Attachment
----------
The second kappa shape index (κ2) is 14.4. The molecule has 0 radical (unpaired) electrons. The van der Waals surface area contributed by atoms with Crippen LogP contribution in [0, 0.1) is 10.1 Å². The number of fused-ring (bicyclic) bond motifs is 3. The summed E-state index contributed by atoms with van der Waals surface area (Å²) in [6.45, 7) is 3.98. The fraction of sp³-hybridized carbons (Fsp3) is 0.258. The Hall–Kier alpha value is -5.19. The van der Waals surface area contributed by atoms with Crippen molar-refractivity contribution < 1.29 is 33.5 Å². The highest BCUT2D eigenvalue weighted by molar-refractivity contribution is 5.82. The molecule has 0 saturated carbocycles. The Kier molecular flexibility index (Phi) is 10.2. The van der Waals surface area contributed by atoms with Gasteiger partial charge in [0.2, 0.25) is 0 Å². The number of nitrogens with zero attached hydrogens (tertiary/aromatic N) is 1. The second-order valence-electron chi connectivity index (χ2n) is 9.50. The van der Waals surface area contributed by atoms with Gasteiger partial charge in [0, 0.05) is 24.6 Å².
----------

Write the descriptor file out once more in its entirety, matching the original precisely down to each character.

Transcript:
The second kappa shape index (κ2) is 14.4. The molecule has 0 radical (unpaired) electrons. The van der Waals surface area contributed by atoms with Crippen LogP contribution in [0, 0.1) is 10.1 Å². The number of fused-ring (bicyclic) bond motifs is 3. The summed E-state index contributed by atoms with van der Waals surface area (Å²) in [6.45, 7) is 3.98. The fraction of sp³-hybridized carbons (Fsp3) is 0.258. The Hall–Kier alpha value is -5.19. The van der Waals surface area contributed by atoms with Crippen molar-refractivity contribution < 1.29 is 33.5 Å². The highest BCUT2D eigenvalue weighted by molar-refractivity contribution is 5.82. The molecule has 0 saturated carbocycles. The Kier molecular flexibility index (Phi) is 10.2. The van der Waals surface area contributed by atoms with Gasteiger partial charge in [0.2, 0.25) is 0 Å². The number of nitrogens with zero attached hydrogens (tertiary/aromatic N) is 1. The second-order valence-electron chi connectivity index (χ2n) is 9.50. The van der Waals surface area contributed by atoms with Gasteiger partial charge in [0, 0.05) is 24.6 Å².